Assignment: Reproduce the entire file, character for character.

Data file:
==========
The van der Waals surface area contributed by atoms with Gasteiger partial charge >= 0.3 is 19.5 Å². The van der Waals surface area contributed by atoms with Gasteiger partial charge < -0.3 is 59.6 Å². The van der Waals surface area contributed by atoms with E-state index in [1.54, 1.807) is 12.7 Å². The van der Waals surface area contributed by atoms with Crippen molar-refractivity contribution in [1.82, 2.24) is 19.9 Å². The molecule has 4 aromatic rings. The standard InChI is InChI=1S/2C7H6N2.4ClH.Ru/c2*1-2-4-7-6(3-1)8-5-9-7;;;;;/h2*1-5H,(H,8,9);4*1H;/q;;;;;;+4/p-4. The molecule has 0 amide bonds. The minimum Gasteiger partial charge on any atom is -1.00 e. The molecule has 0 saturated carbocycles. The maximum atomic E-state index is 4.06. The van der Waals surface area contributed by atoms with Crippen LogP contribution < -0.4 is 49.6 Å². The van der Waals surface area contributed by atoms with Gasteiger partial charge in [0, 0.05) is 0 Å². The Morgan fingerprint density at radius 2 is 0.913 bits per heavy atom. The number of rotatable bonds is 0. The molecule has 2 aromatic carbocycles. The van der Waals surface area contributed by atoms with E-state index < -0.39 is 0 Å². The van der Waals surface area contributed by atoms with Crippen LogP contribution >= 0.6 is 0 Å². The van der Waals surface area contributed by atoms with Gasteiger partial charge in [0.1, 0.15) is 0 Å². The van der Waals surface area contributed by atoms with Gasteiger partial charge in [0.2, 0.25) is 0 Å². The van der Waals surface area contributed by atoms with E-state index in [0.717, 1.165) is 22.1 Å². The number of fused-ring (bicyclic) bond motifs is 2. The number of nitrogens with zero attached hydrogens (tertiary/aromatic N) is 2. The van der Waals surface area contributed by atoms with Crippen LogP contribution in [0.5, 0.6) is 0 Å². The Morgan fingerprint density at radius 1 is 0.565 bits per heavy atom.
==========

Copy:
The van der Waals surface area contributed by atoms with Gasteiger partial charge >= 0.3 is 19.5 Å². The van der Waals surface area contributed by atoms with Gasteiger partial charge < -0.3 is 59.6 Å². The van der Waals surface area contributed by atoms with E-state index in [1.54, 1.807) is 12.7 Å². The van der Waals surface area contributed by atoms with Crippen molar-refractivity contribution in [1.82, 2.24) is 19.9 Å². The molecule has 4 aromatic rings. The standard InChI is InChI=1S/2C7H6N2.4ClH.Ru/c2*1-2-4-7-6(3-1)8-5-9-7;;;;;/h2*1-5H,(H,8,9);4*1H;/q;;;;;;+4/p-4. The molecule has 0 amide bonds. The minimum Gasteiger partial charge on any atom is -1.00 e. The molecule has 0 saturated carbocycles. The maximum atomic E-state index is 4.06. The van der Waals surface area contributed by atoms with Crippen LogP contribution < -0.4 is 49.6 Å². The van der Waals surface area contributed by atoms with Gasteiger partial charge in [0, 0.05) is 0 Å². The Morgan fingerprint density at radius 2 is 0.913 bits per heavy atom. The number of rotatable bonds is 0. The molecule has 2 aromatic carbocycles. The van der Waals surface area contributed by atoms with E-state index < -0.39 is 0 Å². The van der Waals surface area contributed by atoms with Crippen LogP contribution >= 0.6 is 0 Å². The van der Waals surface area contributed by atoms with Gasteiger partial charge in [0.1, 0.15) is 0 Å². The van der Waals surface area contributed by atoms with Gasteiger partial charge in [0.2, 0.25) is 0 Å². The van der Waals surface area contributed by atoms with E-state index in [0.717, 1.165) is 22.1 Å². The number of fused-ring (bicyclic) bond motifs is 2. The number of nitrogens with zero attached hydrogens (tertiary/aromatic N) is 2. The van der Waals surface area contributed by atoms with Crippen LogP contribution in [0.5, 0.6) is 0 Å². The Morgan fingerprint density at radius 1 is 0.565 bits per heavy atom.